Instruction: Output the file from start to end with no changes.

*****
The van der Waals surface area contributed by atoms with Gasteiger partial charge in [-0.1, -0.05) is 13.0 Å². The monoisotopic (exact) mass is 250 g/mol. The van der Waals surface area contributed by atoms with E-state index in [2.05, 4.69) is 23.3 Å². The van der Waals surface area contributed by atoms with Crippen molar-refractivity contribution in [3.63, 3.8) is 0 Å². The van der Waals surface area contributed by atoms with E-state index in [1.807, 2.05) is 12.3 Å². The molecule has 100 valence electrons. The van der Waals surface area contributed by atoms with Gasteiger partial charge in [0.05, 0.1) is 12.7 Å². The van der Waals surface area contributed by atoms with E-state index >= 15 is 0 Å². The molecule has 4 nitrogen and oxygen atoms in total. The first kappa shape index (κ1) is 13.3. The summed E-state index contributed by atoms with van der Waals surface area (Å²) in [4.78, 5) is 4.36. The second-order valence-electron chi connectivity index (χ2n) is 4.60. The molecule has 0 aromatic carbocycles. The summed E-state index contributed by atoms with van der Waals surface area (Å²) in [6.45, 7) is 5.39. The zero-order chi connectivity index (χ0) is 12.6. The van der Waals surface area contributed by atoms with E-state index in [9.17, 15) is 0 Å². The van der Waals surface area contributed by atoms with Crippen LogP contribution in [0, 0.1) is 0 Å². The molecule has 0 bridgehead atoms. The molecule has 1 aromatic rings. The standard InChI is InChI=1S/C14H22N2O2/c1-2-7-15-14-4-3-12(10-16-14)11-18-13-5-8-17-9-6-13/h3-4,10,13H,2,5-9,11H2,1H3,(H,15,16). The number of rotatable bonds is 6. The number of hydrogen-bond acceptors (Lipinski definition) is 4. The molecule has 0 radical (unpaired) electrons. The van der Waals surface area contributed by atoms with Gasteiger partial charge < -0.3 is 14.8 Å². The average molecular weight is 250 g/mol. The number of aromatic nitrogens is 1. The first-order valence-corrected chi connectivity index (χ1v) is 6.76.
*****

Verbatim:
The van der Waals surface area contributed by atoms with Gasteiger partial charge in [-0.1, -0.05) is 13.0 Å². The monoisotopic (exact) mass is 250 g/mol. The van der Waals surface area contributed by atoms with E-state index in [2.05, 4.69) is 23.3 Å². The van der Waals surface area contributed by atoms with Crippen molar-refractivity contribution in [3.63, 3.8) is 0 Å². The van der Waals surface area contributed by atoms with E-state index in [1.807, 2.05) is 12.3 Å². The molecule has 100 valence electrons. The van der Waals surface area contributed by atoms with Gasteiger partial charge in [0.05, 0.1) is 12.7 Å². The van der Waals surface area contributed by atoms with E-state index >= 15 is 0 Å². The molecule has 4 nitrogen and oxygen atoms in total. The first kappa shape index (κ1) is 13.3. The summed E-state index contributed by atoms with van der Waals surface area (Å²) in [4.78, 5) is 4.36. The second-order valence-electron chi connectivity index (χ2n) is 4.60. The molecule has 0 aromatic carbocycles. The summed E-state index contributed by atoms with van der Waals surface area (Å²) in [6.45, 7) is 5.39. The zero-order chi connectivity index (χ0) is 12.6. The van der Waals surface area contributed by atoms with E-state index in [9.17, 15) is 0 Å². The van der Waals surface area contributed by atoms with Crippen LogP contribution in [0, 0.1) is 0 Å². The molecule has 0 bridgehead atoms. The molecule has 1 aromatic rings. The standard InChI is InChI=1S/C14H22N2O2/c1-2-7-15-14-4-3-12(10-16-14)11-18-13-5-8-17-9-6-13/h3-4,10,13H,2,5-9,11H2,1H3,(H,15,16). The number of rotatable bonds is 6. The number of hydrogen-bond acceptors (Lipinski definition) is 4. The molecule has 0 radical (unpaired) electrons. The van der Waals surface area contributed by atoms with Gasteiger partial charge < -0.3 is 14.8 Å². The average molecular weight is 250 g/mol. The number of aromatic nitrogens is 1. The first-order valence-corrected chi connectivity index (χ1v) is 6.76.